Network access provider Openreach, which supplies broadband and Ethernet services to ISPs and businesses across the United Kingdom, has begun re-branding their entire fleet of engineering vans and other paraphernalia – seemingly in order to underline their independence from BT and to better reflect their strategy.
The re-branding exercise actually started, in a very low-key way, a few short months ago after Openreach changed the logo they use on their social media channels (Facebook, Twitter, LinkedIn etc.). Since then, it’s worked its way into various company documents, presentations and has now finally started to appear on their engineering vans (pictured – top).
NOTE: Openreach’s new branding has adopted new colours to make them cleaner and work digital first, ensuring they also meet accessibility standards (their previous colour scheme was still borne more of the print era).
The last time Openreach went through a re-branding exercise was in 2017 (here), shortly after Ofcom ruled that they should become a “legally separate” company. As a result, the old BT logo was removed, and they instead adopted a clean and simple ‘openreach‘ logo – often seen in purple or blue versions – to underline their independence. This was accompanied by the old strapline, “Connecting you to your network“.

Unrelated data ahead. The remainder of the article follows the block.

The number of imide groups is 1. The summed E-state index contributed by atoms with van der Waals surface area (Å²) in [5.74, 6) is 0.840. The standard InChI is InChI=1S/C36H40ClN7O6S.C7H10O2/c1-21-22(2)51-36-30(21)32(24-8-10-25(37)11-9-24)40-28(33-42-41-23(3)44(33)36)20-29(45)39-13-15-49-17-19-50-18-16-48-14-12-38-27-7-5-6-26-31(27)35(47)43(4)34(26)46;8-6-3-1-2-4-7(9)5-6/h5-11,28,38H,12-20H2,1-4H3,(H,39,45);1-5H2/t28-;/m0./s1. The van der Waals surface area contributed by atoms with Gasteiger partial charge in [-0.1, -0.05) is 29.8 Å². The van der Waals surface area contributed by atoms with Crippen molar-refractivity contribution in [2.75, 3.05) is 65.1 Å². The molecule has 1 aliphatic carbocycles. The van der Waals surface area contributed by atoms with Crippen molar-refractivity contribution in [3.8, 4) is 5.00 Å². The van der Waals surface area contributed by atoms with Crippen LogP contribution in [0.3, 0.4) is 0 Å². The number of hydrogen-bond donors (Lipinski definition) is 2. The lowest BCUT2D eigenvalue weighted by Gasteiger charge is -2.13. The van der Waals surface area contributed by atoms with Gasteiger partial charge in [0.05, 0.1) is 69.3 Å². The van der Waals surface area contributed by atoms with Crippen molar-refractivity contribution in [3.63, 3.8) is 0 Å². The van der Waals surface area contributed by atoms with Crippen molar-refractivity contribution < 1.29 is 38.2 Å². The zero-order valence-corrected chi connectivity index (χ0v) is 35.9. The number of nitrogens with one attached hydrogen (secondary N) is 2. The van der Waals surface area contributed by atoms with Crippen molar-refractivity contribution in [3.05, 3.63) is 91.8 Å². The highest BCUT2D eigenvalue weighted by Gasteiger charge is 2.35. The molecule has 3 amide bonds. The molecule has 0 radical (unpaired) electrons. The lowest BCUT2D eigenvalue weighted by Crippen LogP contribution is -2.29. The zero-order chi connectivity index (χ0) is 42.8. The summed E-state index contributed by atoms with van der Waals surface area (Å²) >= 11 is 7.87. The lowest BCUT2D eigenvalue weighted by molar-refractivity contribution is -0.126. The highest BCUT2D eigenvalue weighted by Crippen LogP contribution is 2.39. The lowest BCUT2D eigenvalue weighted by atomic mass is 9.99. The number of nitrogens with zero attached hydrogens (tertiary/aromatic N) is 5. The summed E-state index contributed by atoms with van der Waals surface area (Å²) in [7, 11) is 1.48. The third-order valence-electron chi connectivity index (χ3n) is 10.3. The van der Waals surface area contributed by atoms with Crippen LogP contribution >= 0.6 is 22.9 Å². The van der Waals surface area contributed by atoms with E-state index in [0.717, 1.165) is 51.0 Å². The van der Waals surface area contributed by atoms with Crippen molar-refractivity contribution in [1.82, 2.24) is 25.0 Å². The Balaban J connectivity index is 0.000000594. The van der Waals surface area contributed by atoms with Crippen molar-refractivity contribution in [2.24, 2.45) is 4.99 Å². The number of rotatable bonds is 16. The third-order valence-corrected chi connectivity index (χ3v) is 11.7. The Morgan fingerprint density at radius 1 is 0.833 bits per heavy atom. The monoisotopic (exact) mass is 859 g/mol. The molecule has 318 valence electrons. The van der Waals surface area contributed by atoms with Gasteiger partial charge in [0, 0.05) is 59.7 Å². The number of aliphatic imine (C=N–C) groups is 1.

The new logo focuses more on the ‘O’ of “openreach” and wraps it around their vans in one big letter. The O most typically comes in a bold dark green or blue, which has been split by lots of wavy lines. At the same time, they’ve also adopted a new strap line – “The people that make the net work“, which we’re told is intended to help make it easier to understand who they are and the role they play in digital UK infrastructure (though ISPs could easily claim the same strap line).
Interestingly, Openreach informed us that the change was necessary because their own research data had told them that their customers, general public and stakeholders weren’t clear enough about their strategy or purpose. Personally, that’s not something we’ve seen ourselves, but then most people who frequent ISPreview would naturally have a pretty good idea of what Openreach does, which may not be the same for everybody else.
Naturally, rolling out a new brand is a challenge and can be very expensive – especially when you have around 37,000 people (uniforms etc.) and 28,000 vans spread across the UK. This is why they’re taking it slow, at first, starting with the easiest bits (social media channels etc.) and being as cost-effective as possible (i.e. no big bang launch events), so as to save money for their full fibre rollout.
As for the new branding itself. It’s fine. It’s playing it safe. But the wavy lines remind me a bit more of tigers and Africa than fibre optic connectivity. The branding also seems to elicit somewhat more of a pro-business vibe than a consumer one, especially in its blue colourings on the van. But that’s just my own opinion.